Swedish Bioeconomy Heros


Swedish Bioeconomy Heros is our initiative to form a community that is united by the vision of building a sustainable bioeconomy. We want to increase the visibility of local start- and scale-ups that develop novel technologies to disrupt entire industries. By providing a platform, we hope to stimulate synergies thereby accelerating the transition to a post-fossil society.


We all aware that electrification of industry and infrastructure is without alternative to fight climate change. However, did you know that most flow batteries and fuel cells are build with materials that are in the process of being banned due to environmental concerns? This is a serious threat to the much needed accelerated electrification. Cellfion is developing bio-based membranes made from cellulose to re-invent the way we are manufacturing electrical infrastructure.

We talked to Liam Hardey, CEO and co-founder of Cellfion about their solution, how up-coming legislation helps them accelerate and the predictability of success.


We all become increasingly aware of the low recycling rates of plastic materials. Norbite is here to change that by using insects as highly efficient systems to degrade otherwise non-recyclable plastics and turn them into valuable nutritions.

We talked to Nathalie Berezina, CEO and founder of Norbite about their technology, daring to dream big and which attitude is most valuable when building a deep-tech company.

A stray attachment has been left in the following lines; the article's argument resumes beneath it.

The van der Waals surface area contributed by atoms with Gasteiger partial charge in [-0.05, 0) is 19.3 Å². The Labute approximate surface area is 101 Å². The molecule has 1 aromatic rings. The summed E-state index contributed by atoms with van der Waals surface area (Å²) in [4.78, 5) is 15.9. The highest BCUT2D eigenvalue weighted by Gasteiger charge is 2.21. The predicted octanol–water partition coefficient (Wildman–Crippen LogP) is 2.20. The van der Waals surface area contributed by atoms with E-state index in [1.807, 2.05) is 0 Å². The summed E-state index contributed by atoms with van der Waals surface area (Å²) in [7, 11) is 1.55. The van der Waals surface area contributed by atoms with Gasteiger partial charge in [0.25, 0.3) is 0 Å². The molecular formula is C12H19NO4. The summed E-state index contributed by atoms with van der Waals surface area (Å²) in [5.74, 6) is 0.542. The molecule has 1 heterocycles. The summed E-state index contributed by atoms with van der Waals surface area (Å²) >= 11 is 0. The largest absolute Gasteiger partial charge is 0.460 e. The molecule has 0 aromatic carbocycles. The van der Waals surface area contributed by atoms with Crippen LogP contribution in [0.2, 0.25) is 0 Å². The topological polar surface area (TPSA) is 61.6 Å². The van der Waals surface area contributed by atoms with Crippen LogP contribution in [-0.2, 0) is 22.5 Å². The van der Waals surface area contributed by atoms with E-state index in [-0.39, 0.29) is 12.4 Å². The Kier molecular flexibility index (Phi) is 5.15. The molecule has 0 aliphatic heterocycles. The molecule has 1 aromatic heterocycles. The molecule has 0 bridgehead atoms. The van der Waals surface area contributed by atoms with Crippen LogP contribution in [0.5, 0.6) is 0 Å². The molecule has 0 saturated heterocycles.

ShareTex is on a mission to make the fashion industry more circular. With more than 120 million tons of fiber textile waste, the fashion industry uses enormous resources to create huge amounts of residues which end up as landfill. To enable the scalable recycling of textile fibers ShareTex has developed a versatile process that can handle complex textile waste streams resulting in fibers and other products which can enter various value chains.

We had a chat with Miguel Sanchis Sebastiá, chemical engineer and CEO of ShareTex, about the challenges of building a company that tackles such a complex issue.



Cass Materials

Gary Cass, founder and CEO of Cass Materials, is a real sustainability pioneer within the fashion industry. From developing dresses using wine fermentation products in 2006 in Australia, Gary has move to Sweden and is now developing sustainable packing using foamed cellulose.

Here he shared insights into his past journey and his challenges ahead.


Biosorbe is a great example of how a start-up journey can go. Starting with the idea of using bacteria for bioredemidation, they are now using forest-derived biomass to prevent leakage of oil and other harmful liquids into the environment. Recently, they also got their first product FSC-certified, which separates them from all their competitors.

We had the pleasure to talk to serial entrepreneur and acting CEO of Biosorbe, Lars-Erik Sjögren.


Lixea is a truly European success story. Founded at the Imperial College London where the underlying technology was developed with support from the EIT funding program, Lixea transferred to Sweden to establish their pilot plant in Bäckhammar. This plant was funded through the EIC Accelerator grant and a follow-up investment allows Lixea to further scale their process.

By using ionic liquids to fractionate agricultural and woody biomass, Lixea can turn waste into sustainable materials and fuels.

We had the pleasure to get first-hand insights into their journey from Dr Florence Gschwend, co-founder and CTO.


Do you know a start-up that contributes to building a sustainable bioeconomy?

Let us know!